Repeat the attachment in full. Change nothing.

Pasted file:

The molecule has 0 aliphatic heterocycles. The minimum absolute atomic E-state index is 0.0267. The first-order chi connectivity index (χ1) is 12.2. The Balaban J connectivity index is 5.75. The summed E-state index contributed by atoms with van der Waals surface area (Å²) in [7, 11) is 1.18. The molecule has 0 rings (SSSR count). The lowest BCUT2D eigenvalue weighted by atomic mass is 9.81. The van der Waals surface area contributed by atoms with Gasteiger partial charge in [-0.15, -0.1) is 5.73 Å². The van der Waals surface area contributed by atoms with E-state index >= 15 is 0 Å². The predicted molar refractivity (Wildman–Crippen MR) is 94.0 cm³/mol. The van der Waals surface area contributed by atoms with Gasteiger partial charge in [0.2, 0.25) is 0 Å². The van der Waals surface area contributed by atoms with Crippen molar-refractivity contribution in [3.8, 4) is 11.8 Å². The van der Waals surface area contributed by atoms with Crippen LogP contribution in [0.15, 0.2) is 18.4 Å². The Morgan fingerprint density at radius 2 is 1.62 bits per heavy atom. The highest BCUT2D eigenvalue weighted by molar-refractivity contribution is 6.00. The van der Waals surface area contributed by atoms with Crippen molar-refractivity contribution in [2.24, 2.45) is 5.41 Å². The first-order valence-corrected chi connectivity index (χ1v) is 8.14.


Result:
The molecule has 0 aliphatic heterocycles. The minimum absolute atomic E-state index is 0.0267. The first-order chi connectivity index (χ1) is 12.2. The Balaban J connectivity index is 5.75. The summed E-state index contributed by atoms with van der Waals surface area (Å²) in [7, 11) is 1.18. The molecule has 0 rings (SSSR count). The lowest BCUT2D eigenvalue weighted by atomic mass is 9.81. The van der Waals surface area contributed by atoms with Gasteiger partial charge in [-0.15, -0.1) is 5.73 Å². The van der Waals surface area contributed by atoms with E-state index >= 15 is 0 Å². The predicted molar refractivity (Wildman–Crippen MR) is 94.0 cm³/mol. The van der Waals surface area contributed by atoms with Gasteiger partial charge in [0.2, 0.25) is 0 Å². The van der Waals surface area contributed by atoms with Crippen molar-refractivity contribution in [3.8, 4) is 11.8 Å². The van der Waals surface area contributed by atoms with Crippen LogP contribution in [0.15, 0.2) is 18.4 Å². The Morgan fingerprint density at radius 2 is 1.62 bits per heavy atom. The highest BCUT2D eigenvalue weighted by molar-refractivity contribution is 6.00. The van der Waals surface area contributed by atoms with Crippen molar-refractivity contribution in [2.24, 2.45) is 5.41 Å². The first-order valence-corrected chi connectivity index (χ1v) is 8.14.